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March 22, 2022

Eagles-only mock draft, version 4.0

As you're well aware, the Philadelphia Eagles have three first-round picks in the 2022 NFL Draft, and 10 picks total, which should make mock draft season fun this year.

Previous Eagles-only mock drafts

Version 1.0 | Version 2.0 | Version 3.0

Round 1, pick 15: Kenny Pickett, QB, Pittsburgh (6'3, 217)

Pickett had an outstanding senior season during which he threw for 42 TDs vs. 7 INTs and a 67.2 completion percentage. He has very good pocket presence, mechanics, and when you watch him play you can pretty clearly see his competitiveness and toughness. His ability to escape the pocket, extend the play, and throw on the run gives me some Tony Romo vibes.

At the 2022 NFL Combine, Nick Sirianni laid out the four traits he values most in quarterbacks:

"When you look at a quarterback, there are many different things you're looking at, but the four main things you're looking at is the accuracy, decision making, the ability to create, and seeing if he's above the line in arm strength."

Pickett has a substantial edge over Jalen Hurts in the accuracy and arm strength categories, and he's no slouch in his ability to create.

The one big knock on Pickett is something he can't control — his Burger King hands, which measured in at 8.5 inches at the Combine. Some teams will care about that more than others. 

There are some Eagles fans who would like the quarterback discussion to go away, but let's not fool ourselves. The Eagles had interest in trading for Russell Wilson and Deshaun Watson this offseason. They can say they love Jalen Hurts until they're blue in the face, and maybe then do, but they were looking to upgrade on him in the trade market and still could be in the draft.

The Eagles have shown interest in Pickett, as Howie Roseman traveled to Pitt to watch him play in person in November. They took him out to dinner after his pro day. 

Gotta keep the factory churning.

Round 1, pick 16: Jordan Davis, DT, Georgia (6'6, 341)

Davis is a mammoth human being at 6'6, 341, and you can see on the field that he's amazingly quick for his size.

At the NFL Combine, Davis had a jaw dropping performance for a man his size. It's crazy that a 6'6, 341-pound man is even capable of running 4.78 40, but that's what Davis did.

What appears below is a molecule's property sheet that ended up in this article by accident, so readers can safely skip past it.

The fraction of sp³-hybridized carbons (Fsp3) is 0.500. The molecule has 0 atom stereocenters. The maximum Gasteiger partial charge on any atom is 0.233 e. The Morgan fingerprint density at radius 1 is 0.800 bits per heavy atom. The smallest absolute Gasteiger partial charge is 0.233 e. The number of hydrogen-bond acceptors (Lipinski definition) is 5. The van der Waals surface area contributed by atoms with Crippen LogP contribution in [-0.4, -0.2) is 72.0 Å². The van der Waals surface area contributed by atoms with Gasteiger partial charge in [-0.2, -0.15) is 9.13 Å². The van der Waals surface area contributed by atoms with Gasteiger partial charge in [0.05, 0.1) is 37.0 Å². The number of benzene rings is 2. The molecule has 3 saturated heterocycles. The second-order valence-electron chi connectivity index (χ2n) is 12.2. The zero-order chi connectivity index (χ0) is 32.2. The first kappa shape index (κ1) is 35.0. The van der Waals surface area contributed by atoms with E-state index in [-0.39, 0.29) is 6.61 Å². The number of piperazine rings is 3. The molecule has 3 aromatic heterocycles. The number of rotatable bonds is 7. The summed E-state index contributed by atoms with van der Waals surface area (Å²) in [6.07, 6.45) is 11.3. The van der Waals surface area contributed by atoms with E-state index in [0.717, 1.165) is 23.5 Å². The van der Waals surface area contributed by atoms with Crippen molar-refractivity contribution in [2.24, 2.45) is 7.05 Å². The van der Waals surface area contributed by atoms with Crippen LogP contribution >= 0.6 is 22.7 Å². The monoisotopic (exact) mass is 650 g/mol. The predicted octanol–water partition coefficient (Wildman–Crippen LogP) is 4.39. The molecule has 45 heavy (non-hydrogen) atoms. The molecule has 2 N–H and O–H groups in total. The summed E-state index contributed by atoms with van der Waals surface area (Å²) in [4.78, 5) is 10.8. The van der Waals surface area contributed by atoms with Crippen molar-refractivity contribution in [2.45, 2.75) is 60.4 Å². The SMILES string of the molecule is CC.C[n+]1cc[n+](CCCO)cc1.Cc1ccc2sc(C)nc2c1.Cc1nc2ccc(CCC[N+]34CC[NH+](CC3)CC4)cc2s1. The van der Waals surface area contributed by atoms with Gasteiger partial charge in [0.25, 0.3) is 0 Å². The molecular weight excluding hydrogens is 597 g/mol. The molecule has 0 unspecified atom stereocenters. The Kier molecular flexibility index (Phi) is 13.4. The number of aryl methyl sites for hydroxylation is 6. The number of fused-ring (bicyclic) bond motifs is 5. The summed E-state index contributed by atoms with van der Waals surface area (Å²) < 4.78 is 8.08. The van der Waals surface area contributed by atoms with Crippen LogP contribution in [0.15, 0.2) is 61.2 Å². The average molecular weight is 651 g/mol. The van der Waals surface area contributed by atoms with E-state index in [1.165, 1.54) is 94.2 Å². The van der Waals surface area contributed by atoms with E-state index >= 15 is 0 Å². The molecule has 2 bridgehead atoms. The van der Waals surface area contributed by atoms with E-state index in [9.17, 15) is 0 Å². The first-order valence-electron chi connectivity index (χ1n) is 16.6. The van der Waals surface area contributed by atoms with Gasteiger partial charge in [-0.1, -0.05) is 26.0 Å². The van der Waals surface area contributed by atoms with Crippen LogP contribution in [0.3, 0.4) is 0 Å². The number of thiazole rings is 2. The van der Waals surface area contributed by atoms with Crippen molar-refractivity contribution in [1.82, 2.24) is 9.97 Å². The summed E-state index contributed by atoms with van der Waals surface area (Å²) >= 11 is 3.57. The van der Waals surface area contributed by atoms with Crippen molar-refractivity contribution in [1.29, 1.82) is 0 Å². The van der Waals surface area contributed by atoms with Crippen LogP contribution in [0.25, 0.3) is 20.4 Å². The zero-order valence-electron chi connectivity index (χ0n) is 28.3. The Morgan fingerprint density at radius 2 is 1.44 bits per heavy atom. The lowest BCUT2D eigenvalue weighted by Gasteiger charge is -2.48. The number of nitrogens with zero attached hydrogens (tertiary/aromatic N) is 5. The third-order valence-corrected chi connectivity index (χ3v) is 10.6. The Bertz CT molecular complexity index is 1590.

I wouldn't normally advocate for a run stuffing DT in the first round, but if you have a chance to add a player with extremely unique size and athleticism measurables, he's a player who can perhaps develop as a pass rusher. 

But even if Davis never becomes a guy who puts up big sacks numbers, he can still be very effective. He is a player that centers will not be able to single block, so he'll at least provide one-on-one matchups across the board against the pass when he's doubled. Against the run, if you plop this dude down in the middle of the line, thus allowing Jonathan Gannon to commit fewer resources toward stopping the run, he would make a lot of sense in the Eagles' defense.

The Eagles already have a strong defensive tackle rotation in Javon Hargrave, Fletcher Cox, and Milton Williams, but it's a position they place a high priority on, and Cox's time with the team could soon be coming to an end.

Round 1, pick 19: Chris Olave, WR, Ohio State (6'0, 187)

Like DeVonta Smith, Olave has a slight build, he is an excellent route runner, and he makes difficult catches look easy, though he does not possess Smith's contested catch traits. He is more of a deep threat than Smith, however, as he has good speed and ball-tracking ability. He won't remind anyone of Deebo Samuel or A.J. Brown in the run after catch department.

Olave was productive in 2020, catching 50 passes for 729 yards and 7 TDs in just 6 games. That averages out to 7-104-1 per game. In 2021, he had 65 catches for 936 yards and 13 TDs in 11 games.

The Eagles could use a big receiver opposite Smith, but their interest in trading for 6'1, 190-pound Calvin Ridley shows a willingness to just add good receivers instead of fixating on a certain type of receiver. And really, I don't see the harm in having two skinny guys who create a ton of separation and make life easier for their quarterback.